The words hacker and hacking get thrown around quite frequently. Whether it appears in the news regarding some large-scale data theft, or is yelled when someone cheats in a computer game, the term hacker is becoming more and more prevalent. But what exactly is hacking? What are the different types of hackers? Are hackers always criminals or “bad guys”? If you’ve been hacked, what can you do? This article answers all of these questions.
What is Hacking?
We speak of “hacking” when someone who’s not authorized tries to access or take control of someone else’s system or computer. This doesn’t always have to be technically complex: even guessing someone’s password is considered hacking by some authorities. After all, you gain access to someone else’s computer, files, or account without permission. Yet the typical idea that people tend to have of hacking is that it involves a computer nerd using advanced software to crack someone’s online bank account, for example. While this is certainly considered hacking, it isn’t the only way in which hacking takes place.
What is a Hacker?
A hacker is someone who accesses data without authorization by circumventing the safety measures in place. Originally, a “hacker” is someone with a lot of technical knowledge of computers and computer networks who solves a computer-related problem in a non-conventional way. The “hacker culture” started around 1960 with programmers “messing around” with hardware and software.
Is Hacking Illegal?
If the act of hacking happens without the consent of the person or company owning the data, hacking is illegal. It doesn’t matter whether or not a hacker does something with the data gained from the hack, the act itself is not allowed.
If a hacker does get permission from the owner of the data, then hacking isn’t necessarily illegal. This is more commonly referred to as “ethical hacking“. The goal of ethical hacking is to discover and fix vulnerabilities in a system before a malicious hacker finds and exploits those same vulnerabilities for criminal purposes.
Which Types of Hackers Are There?
We’ve already discussed the difference between ethical hackers and non-ethical hackers (also called black hat hackers). However, these aren’t the only kinds of hackers out there. Usually, a distinction is made between black hat, white hat, and grey hat hackers.
What Are Black Hat Hackers?
Black hat hackers are hackers who break into someone else’s systems without permission. These are the stereotypical hackers that people tend to think of when they hear the word “hacking”. These hackers crack the security of computers, servers, and networks for personal (usually financial) gain. These hackers are sometimes referred to as so-called “crackers” because they “crack” someone else’s system.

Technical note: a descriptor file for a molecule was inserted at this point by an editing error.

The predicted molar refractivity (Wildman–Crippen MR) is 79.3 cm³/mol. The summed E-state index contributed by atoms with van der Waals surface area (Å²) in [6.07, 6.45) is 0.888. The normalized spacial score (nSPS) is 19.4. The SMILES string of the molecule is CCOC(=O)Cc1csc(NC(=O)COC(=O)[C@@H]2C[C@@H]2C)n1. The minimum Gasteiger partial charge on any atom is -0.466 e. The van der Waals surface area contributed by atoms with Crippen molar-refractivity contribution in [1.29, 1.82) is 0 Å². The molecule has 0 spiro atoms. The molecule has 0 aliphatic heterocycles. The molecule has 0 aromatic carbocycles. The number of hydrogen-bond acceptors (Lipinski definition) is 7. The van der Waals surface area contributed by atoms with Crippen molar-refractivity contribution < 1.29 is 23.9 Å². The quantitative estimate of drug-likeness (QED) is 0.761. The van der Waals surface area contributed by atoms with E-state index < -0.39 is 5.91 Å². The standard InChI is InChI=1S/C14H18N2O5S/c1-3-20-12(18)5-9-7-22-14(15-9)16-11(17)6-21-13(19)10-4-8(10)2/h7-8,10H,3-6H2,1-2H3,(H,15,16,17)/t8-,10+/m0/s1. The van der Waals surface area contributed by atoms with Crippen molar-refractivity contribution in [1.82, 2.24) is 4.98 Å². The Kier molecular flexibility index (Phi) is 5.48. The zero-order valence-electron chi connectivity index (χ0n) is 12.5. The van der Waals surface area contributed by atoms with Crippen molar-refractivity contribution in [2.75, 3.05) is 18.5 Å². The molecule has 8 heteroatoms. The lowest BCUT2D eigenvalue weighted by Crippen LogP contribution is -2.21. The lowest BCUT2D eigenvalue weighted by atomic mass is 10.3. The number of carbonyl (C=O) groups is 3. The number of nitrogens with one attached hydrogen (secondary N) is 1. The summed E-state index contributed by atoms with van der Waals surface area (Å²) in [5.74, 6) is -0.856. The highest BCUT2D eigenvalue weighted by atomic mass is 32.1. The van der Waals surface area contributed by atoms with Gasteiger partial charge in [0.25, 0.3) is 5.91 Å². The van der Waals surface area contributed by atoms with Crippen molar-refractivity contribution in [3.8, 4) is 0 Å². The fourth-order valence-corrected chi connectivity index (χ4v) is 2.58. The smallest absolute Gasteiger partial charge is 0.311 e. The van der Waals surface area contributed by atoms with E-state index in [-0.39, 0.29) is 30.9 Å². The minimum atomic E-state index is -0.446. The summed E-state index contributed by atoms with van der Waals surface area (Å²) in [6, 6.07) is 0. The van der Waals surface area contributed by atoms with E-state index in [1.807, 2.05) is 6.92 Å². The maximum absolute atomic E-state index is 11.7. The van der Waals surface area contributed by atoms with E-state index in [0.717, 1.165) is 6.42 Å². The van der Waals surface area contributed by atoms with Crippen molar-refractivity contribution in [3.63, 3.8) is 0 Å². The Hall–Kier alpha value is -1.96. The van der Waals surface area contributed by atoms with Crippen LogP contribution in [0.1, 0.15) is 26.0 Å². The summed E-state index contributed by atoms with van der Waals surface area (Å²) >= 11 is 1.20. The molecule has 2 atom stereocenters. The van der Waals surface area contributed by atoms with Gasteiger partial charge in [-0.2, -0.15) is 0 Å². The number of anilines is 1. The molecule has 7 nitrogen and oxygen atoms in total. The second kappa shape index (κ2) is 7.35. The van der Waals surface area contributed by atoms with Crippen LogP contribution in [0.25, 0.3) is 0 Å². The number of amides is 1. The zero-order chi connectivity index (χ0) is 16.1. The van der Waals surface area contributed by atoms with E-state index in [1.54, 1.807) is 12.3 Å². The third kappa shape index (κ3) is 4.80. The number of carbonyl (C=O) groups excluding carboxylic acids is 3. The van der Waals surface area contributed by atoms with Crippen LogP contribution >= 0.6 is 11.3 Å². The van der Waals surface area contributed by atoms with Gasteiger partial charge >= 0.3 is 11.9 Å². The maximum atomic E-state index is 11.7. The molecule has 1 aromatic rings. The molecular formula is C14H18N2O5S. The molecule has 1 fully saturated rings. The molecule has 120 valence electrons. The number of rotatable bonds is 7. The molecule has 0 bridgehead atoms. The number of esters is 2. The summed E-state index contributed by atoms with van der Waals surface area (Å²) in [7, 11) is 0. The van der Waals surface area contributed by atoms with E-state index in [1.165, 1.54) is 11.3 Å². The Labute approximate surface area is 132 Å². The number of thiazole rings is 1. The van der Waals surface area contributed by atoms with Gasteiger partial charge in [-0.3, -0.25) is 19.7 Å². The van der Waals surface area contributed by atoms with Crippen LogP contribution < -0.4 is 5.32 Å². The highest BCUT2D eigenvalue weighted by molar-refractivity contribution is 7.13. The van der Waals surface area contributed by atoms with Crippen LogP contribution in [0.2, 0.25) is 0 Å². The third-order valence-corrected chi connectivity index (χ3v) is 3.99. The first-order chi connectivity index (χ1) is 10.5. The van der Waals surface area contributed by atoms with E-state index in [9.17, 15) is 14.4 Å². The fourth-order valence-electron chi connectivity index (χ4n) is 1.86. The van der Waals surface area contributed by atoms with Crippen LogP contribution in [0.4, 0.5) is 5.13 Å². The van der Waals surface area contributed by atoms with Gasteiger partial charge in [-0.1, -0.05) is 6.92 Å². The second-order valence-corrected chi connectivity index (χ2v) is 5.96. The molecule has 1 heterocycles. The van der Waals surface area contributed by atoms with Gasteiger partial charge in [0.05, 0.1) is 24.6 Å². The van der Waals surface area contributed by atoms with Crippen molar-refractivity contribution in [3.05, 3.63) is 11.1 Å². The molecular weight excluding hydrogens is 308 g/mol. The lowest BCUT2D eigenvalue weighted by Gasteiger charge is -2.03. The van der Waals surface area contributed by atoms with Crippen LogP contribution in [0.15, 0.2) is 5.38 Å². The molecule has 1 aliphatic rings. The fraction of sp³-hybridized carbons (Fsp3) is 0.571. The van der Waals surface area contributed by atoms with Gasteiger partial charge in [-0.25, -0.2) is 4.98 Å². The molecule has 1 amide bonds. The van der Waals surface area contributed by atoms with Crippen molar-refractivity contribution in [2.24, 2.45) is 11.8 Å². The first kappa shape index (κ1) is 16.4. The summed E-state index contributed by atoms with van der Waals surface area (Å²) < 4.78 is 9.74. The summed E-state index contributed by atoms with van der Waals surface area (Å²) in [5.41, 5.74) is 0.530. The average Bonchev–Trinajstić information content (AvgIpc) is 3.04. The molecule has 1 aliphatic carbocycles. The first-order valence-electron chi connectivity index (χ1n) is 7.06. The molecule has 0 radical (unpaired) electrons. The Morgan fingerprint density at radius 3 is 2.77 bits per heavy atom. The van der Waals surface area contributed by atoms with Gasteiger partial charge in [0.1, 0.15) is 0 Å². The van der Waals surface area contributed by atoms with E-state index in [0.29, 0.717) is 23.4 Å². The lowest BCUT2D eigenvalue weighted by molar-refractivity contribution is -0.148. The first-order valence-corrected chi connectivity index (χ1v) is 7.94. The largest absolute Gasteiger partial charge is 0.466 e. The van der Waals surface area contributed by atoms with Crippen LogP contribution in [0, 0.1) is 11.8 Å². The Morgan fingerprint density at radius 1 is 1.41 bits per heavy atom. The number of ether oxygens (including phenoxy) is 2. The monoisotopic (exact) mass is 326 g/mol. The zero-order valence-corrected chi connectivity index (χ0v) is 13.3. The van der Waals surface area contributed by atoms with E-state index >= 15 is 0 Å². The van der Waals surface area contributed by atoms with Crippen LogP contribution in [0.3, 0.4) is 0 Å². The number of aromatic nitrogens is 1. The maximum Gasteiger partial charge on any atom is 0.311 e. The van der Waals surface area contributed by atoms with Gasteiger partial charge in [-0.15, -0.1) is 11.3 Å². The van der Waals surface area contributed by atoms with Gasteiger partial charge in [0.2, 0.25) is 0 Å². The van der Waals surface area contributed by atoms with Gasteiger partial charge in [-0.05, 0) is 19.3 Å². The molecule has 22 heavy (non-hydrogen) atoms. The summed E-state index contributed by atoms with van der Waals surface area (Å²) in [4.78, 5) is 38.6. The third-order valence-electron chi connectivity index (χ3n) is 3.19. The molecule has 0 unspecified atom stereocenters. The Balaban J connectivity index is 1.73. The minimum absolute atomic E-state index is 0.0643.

Once a black hat hacker has found a weakness, they usually try to make money off of it in a variety of ways:
- Blackmailing: the hacker might use the data to extort the victim.
- Selling the knowledge of vulnerabilities to other hackers: a black hat hacker might sell the knowledge they’ve gained of these vulnerabilities to other hackers so they can abuse this information.
- Selling the actual data to others: the black hat hacker might sell the hacked data to others. For example, they could sell a database full of leaked credit card information to a willing buyer. A lot of illegally obtained personal information is offered for sale on the dark web.
There are many different kinds of malware that help hackers virtually take over someone else’s system or computer. The installation of this software is already considered “hacking” by some. Some common types of malware are:
- Spyware: spying software to gain insight into files (and passwords) of others.
- Ransomware: software that allows a hacker to lock down someone’s system or computer and then offer to unlock it for a fee. Universities and hospitals are often the victims of this type of malware.
- Keyloggers: software that keeps track of the keys you press on your keyboard. This might be used to figure out your passwords and gain access to your accounts.
- Adware: software that floods the victim’s device with advertisements and pop-ups.
- Bots: a bot is a type of malware that allows a hacker to take over someone else’s computer. These bots are often spread using computer worms. If a system is infected with a bot, it becomes part of a botnet and can be used to make it perform certain actions. The system might be used to send spam emails, spread viruses, visit sites that the owner doesn’t want to visit, or carry out so-called DDoS attacks.
As you can see, black hat hackers have a lot of resources to crack and abuse systems. But fortunately, there are also hackers who are committed to securing systems: white hat hackers.
What Are White Hat Hackers?
White hat hackers only attempt to break into another person’s system with explicit permission. A white hat hacker (often referred to as “ethical hacker”) is a computer security specialist. White hat hackers often use the same techniques to break into computers and networks as black hat hackers. The major difference is that white hat hackers want to improve a system’s security instead of abusing it.
White hat hackers hack from an ethical perspective. By breaking into secure computers and networks with permission, white hat hackers try to detect security flaws. They then help to find a solution to patch the leak and improve security. The intention of white hat hackers is to detect weaknesses in IT infrastructure before malicious black hat hackers can exploit these vulnerabilities.